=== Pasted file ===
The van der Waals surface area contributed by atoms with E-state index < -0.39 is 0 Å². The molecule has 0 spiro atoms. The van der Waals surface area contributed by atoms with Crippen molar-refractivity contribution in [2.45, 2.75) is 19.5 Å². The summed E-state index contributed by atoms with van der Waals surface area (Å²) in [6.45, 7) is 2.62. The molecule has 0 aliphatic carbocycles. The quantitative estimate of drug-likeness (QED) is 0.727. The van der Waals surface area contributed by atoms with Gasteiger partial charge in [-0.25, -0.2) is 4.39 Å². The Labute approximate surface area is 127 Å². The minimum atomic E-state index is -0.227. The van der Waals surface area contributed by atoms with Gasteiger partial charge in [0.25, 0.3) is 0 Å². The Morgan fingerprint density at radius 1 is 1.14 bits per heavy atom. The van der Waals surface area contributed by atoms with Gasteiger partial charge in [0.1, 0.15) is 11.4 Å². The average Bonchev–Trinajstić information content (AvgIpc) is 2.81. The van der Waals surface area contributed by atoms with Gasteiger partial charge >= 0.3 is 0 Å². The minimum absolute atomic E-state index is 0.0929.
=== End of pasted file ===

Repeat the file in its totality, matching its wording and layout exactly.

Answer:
The van der Waals surface area contributed by atoms with E-state index < -0.39 is 0 Å². The molecule has 0 spiro atoms. The van der Waals surface area contributed by atoms with Crippen molar-refractivity contribution in [2.45, 2.75) is 19.5 Å². The summed E-state index contributed by atoms with van der Waals surface area (Å²) in [6.45, 7) is 2.62. The molecule has 0 aliphatic carbocycles. The quantitative estimate of drug-likeness (QED) is 0.727. The van der Waals surface area contributed by atoms with Gasteiger partial charge in [-0.25, -0.2) is 4.39 Å². The Labute approximate surface area is 127 Å². The minimum atomic E-state index is -0.227. The van der Waals surface area contributed by atoms with Gasteiger partial charge in [0.25, 0.3) is 0 Å². The Morgan fingerprint density at radius 1 is 1.14 bits per heavy atom. The van der Waals surface area contributed by atoms with Gasteiger partial charge in [0.1, 0.15) is 11.4 Å². The average Bonchev–Trinajstić information content (AvgIpc) is 2.81. The van der Waals surface area contributed by atoms with Gasteiger partial charge >= 0.3 is 0 Å². The minimum absolute atomic E-state index is 0.0929.